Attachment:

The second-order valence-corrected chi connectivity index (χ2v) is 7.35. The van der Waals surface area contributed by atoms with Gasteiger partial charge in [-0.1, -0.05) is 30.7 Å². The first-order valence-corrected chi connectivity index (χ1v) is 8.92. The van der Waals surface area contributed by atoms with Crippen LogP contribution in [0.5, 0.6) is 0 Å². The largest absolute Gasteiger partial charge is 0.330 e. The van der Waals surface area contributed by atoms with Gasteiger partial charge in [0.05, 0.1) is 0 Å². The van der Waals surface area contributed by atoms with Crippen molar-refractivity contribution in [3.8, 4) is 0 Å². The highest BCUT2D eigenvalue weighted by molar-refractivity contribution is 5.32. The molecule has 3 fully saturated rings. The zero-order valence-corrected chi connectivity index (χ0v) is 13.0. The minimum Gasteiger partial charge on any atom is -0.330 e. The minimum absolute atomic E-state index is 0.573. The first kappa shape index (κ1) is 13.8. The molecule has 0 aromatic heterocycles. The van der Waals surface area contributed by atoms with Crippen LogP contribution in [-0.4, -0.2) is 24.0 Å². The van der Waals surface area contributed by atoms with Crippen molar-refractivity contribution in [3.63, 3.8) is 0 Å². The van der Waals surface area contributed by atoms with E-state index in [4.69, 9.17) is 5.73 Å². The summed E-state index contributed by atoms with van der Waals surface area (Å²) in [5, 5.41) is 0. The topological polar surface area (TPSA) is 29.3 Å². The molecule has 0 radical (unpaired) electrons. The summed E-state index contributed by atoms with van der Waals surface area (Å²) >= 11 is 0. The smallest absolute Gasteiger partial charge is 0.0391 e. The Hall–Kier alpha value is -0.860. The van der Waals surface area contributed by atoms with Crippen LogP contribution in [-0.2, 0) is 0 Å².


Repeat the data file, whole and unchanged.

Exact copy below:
The second-order valence-corrected chi connectivity index (χ2v) is 7.35. The van der Waals surface area contributed by atoms with Gasteiger partial charge in [-0.1, -0.05) is 30.7 Å². The first-order valence-corrected chi connectivity index (χ1v) is 8.92. The van der Waals surface area contributed by atoms with Crippen LogP contribution in [0.5, 0.6) is 0 Å². The largest absolute Gasteiger partial charge is 0.330 e. The van der Waals surface area contributed by atoms with Gasteiger partial charge in [0.05, 0.1) is 0 Å². The van der Waals surface area contributed by atoms with Crippen molar-refractivity contribution in [3.8, 4) is 0 Å². The highest BCUT2D eigenvalue weighted by molar-refractivity contribution is 5.32. The molecule has 3 fully saturated rings. The zero-order valence-corrected chi connectivity index (χ0v) is 13.0. The minimum Gasteiger partial charge on any atom is -0.330 e. The minimum absolute atomic E-state index is 0.573. The first kappa shape index (κ1) is 13.8. The molecule has 0 aromatic heterocycles. The van der Waals surface area contributed by atoms with Crippen LogP contribution in [-0.4, -0.2) is 24.0 Å². The van der Waals surface area contributed by atoms with Crippen molar-refractivity contribution in [3.63, 3.8) is 0 Å². The van der Waals surface area contributed by atoms with E-state index in [4.69, 9.17) is 5.73 Å². The summed E-state index contributed by atoms with van der Waals surface area (Å²) in [5, 5.41) is 0. The topological polar surface area (TPSA) is 29.3 Å². The molecule has 0 radical (unpaired) electrons. The summed E-state index contributed by atoms with van der Waals surface area (Å²) >= 11 is 0. The smallest absolute Gasteiger partial charge is 0.0391 e. The Hall–Kier alpha value is -0.860. The van der Waals surface area contributed by atoms with Crippen LogP contribution in [-0.2, 0) is 0 Å².